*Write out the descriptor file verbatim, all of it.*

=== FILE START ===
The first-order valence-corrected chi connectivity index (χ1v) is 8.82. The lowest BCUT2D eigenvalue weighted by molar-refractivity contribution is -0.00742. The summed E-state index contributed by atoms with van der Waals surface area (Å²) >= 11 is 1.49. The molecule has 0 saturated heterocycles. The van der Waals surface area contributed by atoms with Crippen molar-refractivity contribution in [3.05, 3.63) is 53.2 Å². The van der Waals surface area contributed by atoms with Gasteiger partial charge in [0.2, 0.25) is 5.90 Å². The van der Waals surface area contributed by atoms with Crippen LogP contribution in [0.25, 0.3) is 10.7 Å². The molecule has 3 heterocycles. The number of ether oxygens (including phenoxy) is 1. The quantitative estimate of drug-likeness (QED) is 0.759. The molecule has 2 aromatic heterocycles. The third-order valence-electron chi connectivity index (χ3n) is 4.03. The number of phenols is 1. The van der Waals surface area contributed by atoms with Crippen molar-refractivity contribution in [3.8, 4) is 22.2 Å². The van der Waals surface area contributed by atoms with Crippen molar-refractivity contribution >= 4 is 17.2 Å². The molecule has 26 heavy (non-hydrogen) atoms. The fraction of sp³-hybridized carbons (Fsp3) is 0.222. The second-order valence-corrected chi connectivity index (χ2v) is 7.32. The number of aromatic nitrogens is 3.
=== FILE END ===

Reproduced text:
The first-order valence-corrected chi connectivity index (χ1v) is 8.82. The lowest BCUT2D eigenvalue weighted by molar-refractivity contribution is -0.00742. The summed E-state index contributed by atoms with van der Waals surface area (Å²) >= 11 is 1.49. The molecule has 0 saturated heterocycles. The van der Waals surface area contributed by atoms with Crippen molar-refractivity contribution in [3.05, 3.63) is 53.2 Å². The van der Waals surface area contributed by atoms with Gasteiger partial charge in [0.2, 0.25) is 5.90 Å². The van der Waals surface area contributed by atoms with Crippen LogP contribution in [0.25, 0.3) is 10.7 Å². The molecule has 3 heterocycles. The number of ether oxygens (including phenoxy) is 1. The quantitative estimate of drug-likeness (QED) is 0.759. The molecule has 2 aromatic heterocycles. The third-order valence-electron chi connectivity index (χ3n) is 4.03. The number of phenols is 1. The van der Waals surface area contributed by atoms with Crippen molar-refractivity contribution in [3.8, 4) is 22.2 Å². The van der Waals surface area contributed by atoms with Crippen molar-refractivity contribution >= 4 is 17.2 Å². The molecule has 26 heavy (non-hydrogen) atoms. The fraction of sp³-hybridized carbons (Fsp3) is 0.222. The second-order valence-corrected chi connectivity index (χ2v) is 7.32. The number of aromatic nitrogens is 3.